Last year was my first adventure into a larger garden and I spent an enormous amount of time fighting different pests and babysitting each plant.
Throughout the winter, I noticed a trend in YouTube gardening videos that came with a buzzword: permaculture. It seemed that this permaculture idea had everyone excited and some of the healthiest plants I had seen. So I continued to do some research on the idea.
Managing a permaculture garden will not mean that you can be completely hands off your garden, but it appears that the garden will do a lot more of the work for you.
What is permaculture?
A Google search gave the following definition of permaculture: “the development of agricultural ecosystems intended to be sustainable and self-sufficient.”
Another way to explain permaculture is letting nature do its own thing with minimal human interference.
An example of a permaculture practice is growing the three sisters: beans, squash, and corn. Without any interference (other than a little weeding and possibly watering), these three plants work together to achieve the best growing conditions and yield they can. The corn provides a trellis for the beans and squash. The beans pull nitrogen from the air into the soil for all three plants. The squash leaves provide a mulch to keep the moisture from evaporating and to help prevent weeds from growing. And there are more benefits on top of these.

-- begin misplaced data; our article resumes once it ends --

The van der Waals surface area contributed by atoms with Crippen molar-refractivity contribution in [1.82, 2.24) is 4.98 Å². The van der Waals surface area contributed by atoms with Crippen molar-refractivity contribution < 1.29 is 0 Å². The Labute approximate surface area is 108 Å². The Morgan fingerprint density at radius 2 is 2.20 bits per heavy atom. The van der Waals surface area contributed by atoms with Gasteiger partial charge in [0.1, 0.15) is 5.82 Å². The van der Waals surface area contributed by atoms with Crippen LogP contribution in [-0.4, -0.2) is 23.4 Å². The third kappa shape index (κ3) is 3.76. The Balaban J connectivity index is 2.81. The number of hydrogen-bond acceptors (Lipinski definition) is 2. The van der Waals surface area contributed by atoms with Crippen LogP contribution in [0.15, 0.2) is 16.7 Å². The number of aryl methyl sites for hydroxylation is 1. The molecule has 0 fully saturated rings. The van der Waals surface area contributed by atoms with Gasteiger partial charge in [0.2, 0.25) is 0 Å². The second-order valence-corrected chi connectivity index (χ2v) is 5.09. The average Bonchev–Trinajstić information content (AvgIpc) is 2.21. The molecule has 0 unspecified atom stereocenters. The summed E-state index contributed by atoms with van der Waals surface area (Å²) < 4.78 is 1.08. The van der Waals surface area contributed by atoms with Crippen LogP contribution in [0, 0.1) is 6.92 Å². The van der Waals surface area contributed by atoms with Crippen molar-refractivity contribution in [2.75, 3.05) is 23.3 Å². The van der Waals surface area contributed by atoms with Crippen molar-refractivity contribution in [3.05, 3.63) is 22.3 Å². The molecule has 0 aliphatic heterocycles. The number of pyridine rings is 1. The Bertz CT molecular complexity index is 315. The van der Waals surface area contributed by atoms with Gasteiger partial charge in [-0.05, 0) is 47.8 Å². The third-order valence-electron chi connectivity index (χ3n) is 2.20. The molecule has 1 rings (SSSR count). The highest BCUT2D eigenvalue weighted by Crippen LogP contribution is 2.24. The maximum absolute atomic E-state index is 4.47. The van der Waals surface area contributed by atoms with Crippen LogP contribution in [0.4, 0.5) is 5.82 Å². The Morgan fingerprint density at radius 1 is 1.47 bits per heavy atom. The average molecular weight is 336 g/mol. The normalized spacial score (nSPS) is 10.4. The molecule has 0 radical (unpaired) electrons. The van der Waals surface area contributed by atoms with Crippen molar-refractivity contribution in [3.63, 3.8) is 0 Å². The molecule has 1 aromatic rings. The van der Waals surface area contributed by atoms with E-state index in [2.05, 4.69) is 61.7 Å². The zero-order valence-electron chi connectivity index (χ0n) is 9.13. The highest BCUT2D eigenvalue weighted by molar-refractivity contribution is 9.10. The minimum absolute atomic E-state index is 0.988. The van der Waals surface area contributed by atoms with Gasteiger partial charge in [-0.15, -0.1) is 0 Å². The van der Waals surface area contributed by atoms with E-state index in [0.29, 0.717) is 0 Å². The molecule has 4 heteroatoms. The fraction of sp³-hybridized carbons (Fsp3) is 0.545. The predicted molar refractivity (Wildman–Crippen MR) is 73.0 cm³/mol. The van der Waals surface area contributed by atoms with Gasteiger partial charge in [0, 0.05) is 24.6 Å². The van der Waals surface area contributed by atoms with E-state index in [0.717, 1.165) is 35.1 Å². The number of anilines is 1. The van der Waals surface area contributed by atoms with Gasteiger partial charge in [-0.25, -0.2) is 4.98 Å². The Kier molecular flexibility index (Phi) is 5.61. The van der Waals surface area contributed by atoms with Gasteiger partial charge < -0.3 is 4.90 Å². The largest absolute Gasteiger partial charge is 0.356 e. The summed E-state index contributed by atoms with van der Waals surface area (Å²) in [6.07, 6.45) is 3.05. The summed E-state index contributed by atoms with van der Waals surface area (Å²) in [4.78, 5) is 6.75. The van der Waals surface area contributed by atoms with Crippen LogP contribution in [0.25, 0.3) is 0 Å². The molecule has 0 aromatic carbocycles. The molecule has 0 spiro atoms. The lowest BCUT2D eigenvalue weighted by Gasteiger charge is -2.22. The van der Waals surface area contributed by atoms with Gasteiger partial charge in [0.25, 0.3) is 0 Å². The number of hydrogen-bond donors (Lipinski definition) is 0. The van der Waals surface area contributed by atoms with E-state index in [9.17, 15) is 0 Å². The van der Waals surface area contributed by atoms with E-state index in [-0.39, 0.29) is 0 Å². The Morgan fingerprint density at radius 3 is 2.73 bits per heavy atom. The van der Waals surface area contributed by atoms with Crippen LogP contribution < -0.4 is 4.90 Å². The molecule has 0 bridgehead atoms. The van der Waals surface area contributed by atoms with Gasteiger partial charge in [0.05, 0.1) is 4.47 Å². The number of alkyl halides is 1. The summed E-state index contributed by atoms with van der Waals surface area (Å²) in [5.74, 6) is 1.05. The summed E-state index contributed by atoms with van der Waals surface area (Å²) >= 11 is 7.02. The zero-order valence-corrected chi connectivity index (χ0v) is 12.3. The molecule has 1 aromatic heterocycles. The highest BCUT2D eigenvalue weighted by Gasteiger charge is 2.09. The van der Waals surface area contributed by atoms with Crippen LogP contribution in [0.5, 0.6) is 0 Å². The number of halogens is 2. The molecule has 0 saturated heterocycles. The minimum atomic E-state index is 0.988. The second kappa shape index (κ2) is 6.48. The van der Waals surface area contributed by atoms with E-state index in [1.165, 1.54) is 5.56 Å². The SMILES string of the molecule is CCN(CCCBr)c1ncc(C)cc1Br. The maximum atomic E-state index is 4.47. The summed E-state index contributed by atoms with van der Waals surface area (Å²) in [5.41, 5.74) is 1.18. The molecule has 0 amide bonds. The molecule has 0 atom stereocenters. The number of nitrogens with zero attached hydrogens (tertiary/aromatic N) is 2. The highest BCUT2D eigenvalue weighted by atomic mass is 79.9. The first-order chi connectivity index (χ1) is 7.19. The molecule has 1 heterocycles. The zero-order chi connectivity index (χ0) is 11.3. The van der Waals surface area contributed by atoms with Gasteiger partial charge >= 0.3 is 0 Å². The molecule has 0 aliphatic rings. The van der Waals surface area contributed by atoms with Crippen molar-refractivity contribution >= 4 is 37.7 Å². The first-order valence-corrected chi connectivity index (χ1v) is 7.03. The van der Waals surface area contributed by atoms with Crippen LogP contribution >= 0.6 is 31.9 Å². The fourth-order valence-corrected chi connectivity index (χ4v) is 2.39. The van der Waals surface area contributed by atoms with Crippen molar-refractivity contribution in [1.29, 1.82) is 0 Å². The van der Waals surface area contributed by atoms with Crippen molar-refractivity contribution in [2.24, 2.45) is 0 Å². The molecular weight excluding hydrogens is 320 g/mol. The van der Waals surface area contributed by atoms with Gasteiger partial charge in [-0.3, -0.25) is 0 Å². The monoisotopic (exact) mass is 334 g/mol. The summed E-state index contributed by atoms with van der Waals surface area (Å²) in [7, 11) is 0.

Another example of a permaculture benefit is pest management. Last year, we had a serious aphid problem on our tomatoes and peppers. We tried spraying them with water to remove the aphids, we also sprayed them with a water and neem oil mix. Both options worked but the aphids would just crawl back on the plants.
We had planted a single dill plant in the garden and once it grew to a good size, ladybugs moved in. The ladybugs made their home on the dill, started to reproduce, and used the aphids as their main food source.
Completely by accident, we had found a way to control the aphid problem. The answer was to let nature do the work for us!
If you want to see more examples of how a permaculture model works, check out the documentary The Biggest Little Farm on Netflix. This farm has built it’s entire operation on this ideology and it has proven itself to be very effective.
Permaculture is an idea that I am continuing to explore and working to figure ways that I can implement practices optimizing my garden results. If you have found tricks for your garden that allow nature to help optimize your yield, let me know in the comments!